SAN FRANCISCO OFFICE REPORT
The Manhattan office market continued to tighten during the first half of 2007, extending strengths exhibited during the second half of 2006. Steady employment growth contributedto positive absorption of available space and rapidly escalating asking rents. The New York City economy expanded at a healthy pace during the first six months of theyear, led by strong gains in office-using employment. Data available through the end of May show that the City has added nearly 16,800 jobs in industries that are key to the commercialoffice market, with financial services and professional business services adding 7,400 and5,500 jobs, respectively. This resulted in increased demand for office space in a market that was already the tightest it had been since the first quarter of 2001. The year began with 26.1 million square feet) available throughout Manhattan. By the endof June, available space had fallen precipitously to 20.8 a decline of 20.5%. Thisdiminishing availability of space has been the story of the market; April 2007 was the only month in the past year that did not record a month-to-month decline of at least 122,000square. As a result, Manhattan’s overall vacancy rate has tumbled to a six-year low, closing the mid-year at 5.3%. For the third consecutive quarter, the vacancy rate closed below equilibrium, defined as a vacancy rate range of 7.0% - 9.0%.
In this environment, it is no surprise that asking rates have skyrocketed. Up 36.2% from ayear ago, Manhattan’s overall total average asking rent closed the first half of 2007 atanother record-high: $59.17 per square foot. Thus far this year, rents have increased by anaverage of $1.44 each month since January, breaking the old record set back during thesecond and third quarters of 2000. The rapid pace of rental rate growth has extendedthroughout Manhattan. In every submarket but one, overall rents have registered double-digit percentage increases from a year ago. Chelsea, up 4.2%, was the only exception.On a cautionary note, however, leasing activity throughout Manhattan was slower during the first two quarters, partially attributable to both significantly higher rents and lack of available space. With 11.8 leased year-to-date, 2007 activity trails last year’s total through June by 5.4%, with Midtown trailing by nearly 20.0%. This suggests that tenants arepossibly beginning to search for lower-priced space in response to landlords hiking up rentsthroughout the market.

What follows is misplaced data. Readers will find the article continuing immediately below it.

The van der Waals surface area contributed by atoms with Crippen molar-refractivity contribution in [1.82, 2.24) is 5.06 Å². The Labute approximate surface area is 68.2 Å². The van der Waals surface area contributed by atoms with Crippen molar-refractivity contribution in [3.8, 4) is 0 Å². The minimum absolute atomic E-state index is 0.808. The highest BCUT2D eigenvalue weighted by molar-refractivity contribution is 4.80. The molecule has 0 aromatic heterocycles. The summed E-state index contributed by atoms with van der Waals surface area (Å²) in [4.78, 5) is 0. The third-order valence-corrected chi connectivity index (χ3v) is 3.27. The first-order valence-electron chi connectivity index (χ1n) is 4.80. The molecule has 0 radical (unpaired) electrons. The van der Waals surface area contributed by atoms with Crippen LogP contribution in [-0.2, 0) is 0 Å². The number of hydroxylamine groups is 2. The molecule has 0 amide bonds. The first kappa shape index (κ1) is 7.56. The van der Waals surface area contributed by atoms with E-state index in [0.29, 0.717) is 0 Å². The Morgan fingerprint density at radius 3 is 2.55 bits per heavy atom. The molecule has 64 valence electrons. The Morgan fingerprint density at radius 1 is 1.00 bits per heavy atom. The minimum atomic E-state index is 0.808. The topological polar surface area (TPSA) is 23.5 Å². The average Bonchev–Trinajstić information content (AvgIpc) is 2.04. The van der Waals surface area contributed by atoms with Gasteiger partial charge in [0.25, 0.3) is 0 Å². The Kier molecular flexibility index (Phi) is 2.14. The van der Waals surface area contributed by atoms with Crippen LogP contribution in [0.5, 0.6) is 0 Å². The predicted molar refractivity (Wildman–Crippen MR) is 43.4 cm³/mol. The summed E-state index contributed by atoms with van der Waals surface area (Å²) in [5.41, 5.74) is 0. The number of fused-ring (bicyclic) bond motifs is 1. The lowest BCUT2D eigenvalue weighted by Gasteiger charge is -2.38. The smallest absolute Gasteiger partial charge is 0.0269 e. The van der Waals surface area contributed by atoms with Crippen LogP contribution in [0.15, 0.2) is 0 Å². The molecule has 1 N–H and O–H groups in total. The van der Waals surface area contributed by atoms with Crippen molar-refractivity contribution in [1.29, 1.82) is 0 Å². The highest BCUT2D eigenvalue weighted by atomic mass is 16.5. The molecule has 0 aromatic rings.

This year’s leasing has been dominated by Manhattan’s leading industries. Financialservices firms (36.4%) and legal services firms (11.7%) accounted for nearly one of every two square feet leased from January through June. In April, Lehman Brothers Holdings,Inc. signed Manhattan’s largest new lease in 2007, a 414,575-sf sublease at 1271 Avenue of the Americas. The frequency of transactions with taking rents starting at or above $125.00continued to climb: 18 such transactions year-to-date versus 21 signed in the four previousyears combined.
p s f / y r
SAN FRANCISCO OFFICE REPORT2Q10
BEAT ON THE STREET
“Tenant activity is up, with noticeably lesscaution than we’ve seen over the last 18months. Tech companies are increasinglylooking for short term space, while tenantswith longer term visibility see it as a great timeto lock in favorable rates. With amplecommodity space propping up the vacancyrate, landlords are keeping pricing stable inorder to attract this demand.” –Bob Kraynak, Senior Director
National 2009 2010F 2011F
GDP Growth -2.4% 3.1% 3.9%CPI Growth -0.3% 1.8% 2.1%
Unemployment 8.7% 9.7% 8.7%EmploymentGrowth-5.4% -2.2% 1.3%
Source: Moody’s | Economy.com
New deal activitywill grow in the 3,000 to 10,000-sf rangewhile larger tenants look to renew to takeadvantage of low rental rates.
TENANTS IN THE MARKET:
Zynga andDolby are in the market with largerequirements that, together, could leaseup to 480,000 sf in the South of Marketand Mission Bay submarkets.
ASKING RENTAL RATES
in the CBDwill stay competitive due to current andupcoming big-block direct and subleaseavailabilities.